It's not hard to figure out that Emmanuel Burriss has a passion for baseball. Just look at the apartment he shares with Kent State teammate Will Vazquez.
"Our living room is a batting cage," said Burriss, a junior shortstop. "We used to have a net up, but we took that down. So there are Wiffle balls all over. Sometimes you find them in the dishwasher."
When Burriss and Vazquez aren't working on their swings, they're bouncing tennis balls off the floor and walls to work on short hops. That practice carries over to road trips, where the pounding on the walls and yelling caused such a ruckus that Kent State coach Scott Stricklin now makes a point to never stay in the hotel room next to them.
Students in Burriss' dormitory in previous years must have wished they had that kind of power, too. The 6-foot, 174-pound athlete used to spend nights sprinting up and down the 10 floors of stairwells in ankle weights to improve his speed.
"The thing about baseball is, it's the one sport you can work at and have fun at it at the same time," Burriss said.
Combining that type of work ethic with Burriss' natural athleticism turns out a leadoff man batting .390 with a .476 on-base percentage, 34 steals and 62 runs scored while offering above-average defense. He ranks sixth in the nation in steals per game and seventh in runs per game. That, combined with his Cape Cod League-leading 37 steals (19 more than anyone else) and 52 hits last summer, has some teams considering drafting Burriss as soon as the end of the first round.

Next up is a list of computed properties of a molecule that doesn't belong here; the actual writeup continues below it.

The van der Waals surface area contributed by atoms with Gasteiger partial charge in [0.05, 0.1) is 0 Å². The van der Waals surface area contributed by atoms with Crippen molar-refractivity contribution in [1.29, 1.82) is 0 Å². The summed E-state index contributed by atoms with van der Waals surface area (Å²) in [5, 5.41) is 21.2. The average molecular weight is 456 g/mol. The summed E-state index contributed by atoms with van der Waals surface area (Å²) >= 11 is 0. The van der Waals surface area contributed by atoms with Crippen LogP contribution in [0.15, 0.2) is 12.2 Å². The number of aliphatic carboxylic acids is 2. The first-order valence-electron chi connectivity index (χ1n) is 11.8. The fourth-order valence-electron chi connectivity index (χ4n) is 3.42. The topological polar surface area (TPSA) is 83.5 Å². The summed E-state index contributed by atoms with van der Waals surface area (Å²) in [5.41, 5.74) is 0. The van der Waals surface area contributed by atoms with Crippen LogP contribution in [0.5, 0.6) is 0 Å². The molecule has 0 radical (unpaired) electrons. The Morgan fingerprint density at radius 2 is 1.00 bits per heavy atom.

Burriss' game is based around his speed. He's trimmed his 60-yard dash time from 6.6 seconds to 6.35 in the time he's been at Kent State. And the switch-hitter makes ample use of it from the left side, slapping balls to the left side of the infield while running out of the batter's box. It's a tactic Ichiro Suzuki has made famous with the Mariners, but Burriss first remembers testing it out after seeing journeyman Timo Perez do it.
Burriss is a natural right-handed hitter, but wanted to try switch-hitting after seeing Roberto Alomar, his favorite player as a youth. Burriss started hitting from the left side in high school and now is more comfortable from that side because being a step closer to first base enhances his speed game.
"One thing I'm most pleased with Emmanuel is he understands who he is and doesn't get away from it," Stricklin said. "He is a leadoff hitter who lays down bunts and doesn't try to do too much. He's not getting draft-itis. A lot of times you see guys get in his position and want to do more, change their game for the scouts."
If anything, Burriss bunts more now than he has in previous years. He lays it down to open the game, and he's not afraid to bunt with two strikes, either. And he'll slash if infielders try to cheat.
Despite the small-ball approach, Burriss has worked to increase his strength since entering college at 154 pounds. That was his main shortcoming in the Cape, where 48 of his 52 hits were singles. His slugging percentage has increased each year in college, from .305 to .377 to .528, though Burriss doesn't plan on changing his style of play.